Monday, July 3, 2017

Calder: Hypermobility - Whitney Museum Exhibit - June 9–Oct 23, 2017

The best time to visit the Whitney Museum is during the summer, when you can explore amazing modern and avant-garde art and round off your day there with their amazing view of the Meatpacking District on their super spacious rooftop.

For fans of mobile sculptures, check out their current exhibit: Calder: Hypermobility, which focuses on the extraordinary breadth of movement and sound in the work of Alexander Calder. 

Alexander Calder (1898 1976), The Arches, 1959. Painted steel, 106 × 107 1/2 × 87in. (269.2 × 273.1 × 221 cm)

This exhibition brings together a rich constellation of key sculptures for an opportunity to experience the works in motion. Regular activations of sculptures will occur in the galleries, revealing the creative kinetic nature of Calder’s work. 

Alexander Calder (1898-1976), Untitled, 1942. Wood, wire, glass, and string, 52 3/4 × 26 × 12 in. (134 × 66 × 30 cm)

Calder’s sculptures are influenced in part by the artist’s fascination with choreography and performance; as reflected in their idiosyncratic motions and the perceptual responses they provoke.

The exhibition is organized by Jay Sanders, Engell Speyer Family Curator and Curator of Performance, with Greta Hartenstein, senior curatorial assistant, and Melinda Lang, curatorial assistant.

Alexander Calder (1898–1976), Aluminum Leaves, Red Post, 1941. Painted sheet metal, 60 3/4 × 40 3/4 × 42 1/2 in. (154.3 × 103.5 × 108 cm). The Lipman Family Foundation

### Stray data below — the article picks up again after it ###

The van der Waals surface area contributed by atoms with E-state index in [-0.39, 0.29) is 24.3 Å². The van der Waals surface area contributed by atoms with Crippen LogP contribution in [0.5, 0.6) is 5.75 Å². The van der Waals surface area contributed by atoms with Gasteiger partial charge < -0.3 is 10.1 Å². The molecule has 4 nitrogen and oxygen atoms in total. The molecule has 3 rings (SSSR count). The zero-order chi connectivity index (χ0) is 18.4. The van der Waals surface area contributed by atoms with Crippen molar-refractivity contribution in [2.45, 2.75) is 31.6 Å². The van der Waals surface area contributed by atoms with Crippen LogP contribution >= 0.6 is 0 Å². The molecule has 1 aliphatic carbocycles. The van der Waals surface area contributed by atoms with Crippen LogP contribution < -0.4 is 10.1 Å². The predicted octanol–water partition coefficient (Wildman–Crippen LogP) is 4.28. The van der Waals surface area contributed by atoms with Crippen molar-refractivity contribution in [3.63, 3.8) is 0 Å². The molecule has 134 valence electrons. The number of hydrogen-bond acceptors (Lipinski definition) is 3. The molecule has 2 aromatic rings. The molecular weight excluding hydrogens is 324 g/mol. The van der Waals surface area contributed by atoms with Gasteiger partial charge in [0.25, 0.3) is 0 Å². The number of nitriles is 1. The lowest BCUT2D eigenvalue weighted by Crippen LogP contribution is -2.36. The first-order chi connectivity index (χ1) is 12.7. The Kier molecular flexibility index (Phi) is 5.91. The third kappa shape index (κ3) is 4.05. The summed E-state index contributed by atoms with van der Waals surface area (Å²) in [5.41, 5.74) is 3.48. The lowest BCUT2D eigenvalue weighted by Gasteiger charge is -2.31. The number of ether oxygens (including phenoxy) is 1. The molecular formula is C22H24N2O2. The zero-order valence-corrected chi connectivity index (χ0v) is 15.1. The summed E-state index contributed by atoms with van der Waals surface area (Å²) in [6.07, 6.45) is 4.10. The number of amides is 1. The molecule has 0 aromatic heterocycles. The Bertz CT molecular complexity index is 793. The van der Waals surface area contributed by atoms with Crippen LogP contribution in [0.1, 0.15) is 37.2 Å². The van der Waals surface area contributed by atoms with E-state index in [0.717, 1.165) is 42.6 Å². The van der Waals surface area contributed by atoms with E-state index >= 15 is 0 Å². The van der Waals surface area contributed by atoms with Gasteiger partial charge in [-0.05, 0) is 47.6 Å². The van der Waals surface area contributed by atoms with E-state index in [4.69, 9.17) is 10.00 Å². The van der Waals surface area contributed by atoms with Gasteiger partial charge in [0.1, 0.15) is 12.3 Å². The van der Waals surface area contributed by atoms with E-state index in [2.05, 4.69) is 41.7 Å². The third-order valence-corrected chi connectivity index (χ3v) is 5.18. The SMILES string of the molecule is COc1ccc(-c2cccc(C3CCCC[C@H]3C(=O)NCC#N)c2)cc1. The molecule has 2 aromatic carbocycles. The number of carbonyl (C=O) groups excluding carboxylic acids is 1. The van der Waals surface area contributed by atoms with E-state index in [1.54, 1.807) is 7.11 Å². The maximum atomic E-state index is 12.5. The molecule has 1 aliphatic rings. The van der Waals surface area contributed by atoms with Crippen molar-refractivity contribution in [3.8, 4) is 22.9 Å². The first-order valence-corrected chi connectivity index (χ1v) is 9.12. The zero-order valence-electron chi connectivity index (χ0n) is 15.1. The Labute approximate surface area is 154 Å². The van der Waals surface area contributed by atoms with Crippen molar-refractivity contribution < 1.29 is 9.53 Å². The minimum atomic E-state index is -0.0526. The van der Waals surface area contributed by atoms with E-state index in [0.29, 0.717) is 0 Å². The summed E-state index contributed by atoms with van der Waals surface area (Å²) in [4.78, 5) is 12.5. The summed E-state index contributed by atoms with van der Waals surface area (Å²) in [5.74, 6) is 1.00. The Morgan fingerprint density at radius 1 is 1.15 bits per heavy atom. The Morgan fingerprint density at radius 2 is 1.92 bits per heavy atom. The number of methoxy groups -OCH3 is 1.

Saturday, May 13, 2017

Chef's Counter Club Opening - Soho, New York City

The "fine-fast" dining concept is quickly proliferating in the restaurant scene of New York City as the industry tries to find ways to build a sustainable business in an environment of rising storefront rents.  A number of well known fine dining restaurants of renowned chefs have closed in New York City in the past several years, notably the closing of Tom Colicchio's CraftBar restaurant in the Flatiron district. 

One of our favorite casual fine dining restaurants in New York City is the newly opened Chef's Counter Club in Soho.  You can go and sample quick and affordable options for tasting popular dishes from some of the world's finest chefs.  The menu is curated by Didier Elena, a 20 year Alain Ducasse alumnus. 

Didier Elena, Jean-Georges Vongeritchen posing with the staff of Chef's Club Counter

So what's unique about the Chef's Club Counter?  It's not your usual artisanal foodcourt where some dishes may be instagram popular but taste amateurish.

Eggslut : Originally a pop up food truck in Los Angeles, Eggslut has quickly gained a following for their original egg dishes that include the Fairfax, the Slut, and the Soho Salmon.  Most notable is the Slut, which is eggs poached in a glass jar with silk smooth potato puree, which reminds us of an amuse bouche dish you would get at a really fancy meal.

Jean-Georges Vongerichten : Here you can get a JG burger slider, any burger we've ever had at a Jean-George restaurant is a burger you wish you can have, well all the time!  The JG Burger has avocados, pepperjack cheese, and Russian dressing.

George Mendes's Aldea : Portugese Food - one of the finest heartiest cuisines in the world is generally not too easy to find even in New York City.  We can only wish we saw more casual yet delicious Portugese food in NYC but this is a good start indeed.

Duck Rice Dish from Aldea